“Cuomo is showing absolutely no respect for his law enforcement officials,” said Assemblyman Dr. Stephen M. Katz (R. Mohegan Lake).
“Is the governor going to be there when sheriff’s deputies go knocking on doors enforcing the SAFE Act?” he asked.

Cuomo thinks he is in a position to tell the sheriffs that they must prosecute this law simply because it is the law, however that is not enough when the law is unconstitutional, he said. “The United States has a rich history in not obeying laws – nullifying laws that we find to be unjust.” Nullification is a legal theory that says a state has the right to invalidate, any federal law that a state has deemed unconstitutional.

Katz describes three incidences of nullification as examples:

Alien and sedition act of 1798 which essentially took away everyone’s first amendment right and cost John Adams his chance to be reelected;

The Dred Scott Supreme Court decision (1858) which declared that if a slave escapes to the North he has to be returned as property to his owner in the South; and

Civil disobedience was the way African Americans fought unconstitutional segregation laws until those laws were overturned.

From the time Cuomo holstered this bill upon us, without it ever being well thought-out up until now, the law is more idiocy, said the Bronx County veterinarian.   “Nullification seems to be the direction sheriffs are taking; that’s pretty much the case in my neck-of-the-woods.”

The bottom-line is the SAFE Act hurts law abiding citizens, he said.  “Cuomo’s statements are a ‘bully-bath’ to get sheriffs to acquiesce to an unconstitutional law.”

“Many members of the law enforcement community feel the SAFE Act was hastily conceived without their input,” said Robert J. “Bob” Castelli, nationally recognized law enforcement expert and criminal justice professor at John Jay College in Manhattan.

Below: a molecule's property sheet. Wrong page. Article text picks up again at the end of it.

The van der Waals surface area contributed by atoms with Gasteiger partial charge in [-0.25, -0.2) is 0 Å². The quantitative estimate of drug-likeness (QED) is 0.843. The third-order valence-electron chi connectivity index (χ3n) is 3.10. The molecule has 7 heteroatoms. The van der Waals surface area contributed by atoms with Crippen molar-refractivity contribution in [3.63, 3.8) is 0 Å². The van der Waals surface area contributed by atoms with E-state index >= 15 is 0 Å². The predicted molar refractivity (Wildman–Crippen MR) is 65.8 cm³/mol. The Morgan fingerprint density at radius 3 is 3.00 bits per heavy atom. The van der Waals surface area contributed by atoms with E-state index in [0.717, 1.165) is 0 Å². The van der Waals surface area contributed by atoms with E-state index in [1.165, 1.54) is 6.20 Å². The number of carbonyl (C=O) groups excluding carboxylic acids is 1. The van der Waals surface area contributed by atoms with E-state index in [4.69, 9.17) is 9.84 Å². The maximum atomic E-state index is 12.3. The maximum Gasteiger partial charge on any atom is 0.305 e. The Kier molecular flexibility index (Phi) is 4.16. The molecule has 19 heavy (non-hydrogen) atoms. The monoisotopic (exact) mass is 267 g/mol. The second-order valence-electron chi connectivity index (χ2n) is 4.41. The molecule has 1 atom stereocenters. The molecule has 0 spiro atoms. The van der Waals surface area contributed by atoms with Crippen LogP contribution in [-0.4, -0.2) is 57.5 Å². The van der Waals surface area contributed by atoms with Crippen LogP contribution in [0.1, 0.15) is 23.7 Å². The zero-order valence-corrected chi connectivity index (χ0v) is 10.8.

He said while the governor and the state legislature’s intention is for the very compelling reason of preventing another mass murder like the one that took place in Connecticut in December, questions remain as to whether this law will have an effect on a similar situation occurring in New York State.

“In one regard, the governor is correct in recognizing the responsibility of law enforcement to enforce laws that are on the books, however, law enforcement officers are not mindless or tomatrons who only enforce the letter of law,” said the 21-year veteran of the New York State Police.

To do so would create the same chaos as the governor suggests, he said.  “Good law enforcement officers as well as good jurists temper the letter of the law with the spirit of the law, and it is that discretion that creates a fair criminal justice system.”

Many have suggested that the SAFE Act is a direct assault on the Second Amendment, said Castelli, who is a former state assemblyman from Westchester County.

“The best way to resolve these issues is for a meaningful dialogue between the governor, members of the law enforcement community, and concerned citizens to discuss what they feel are the inequities and modify the bill to the satisfaction of all.”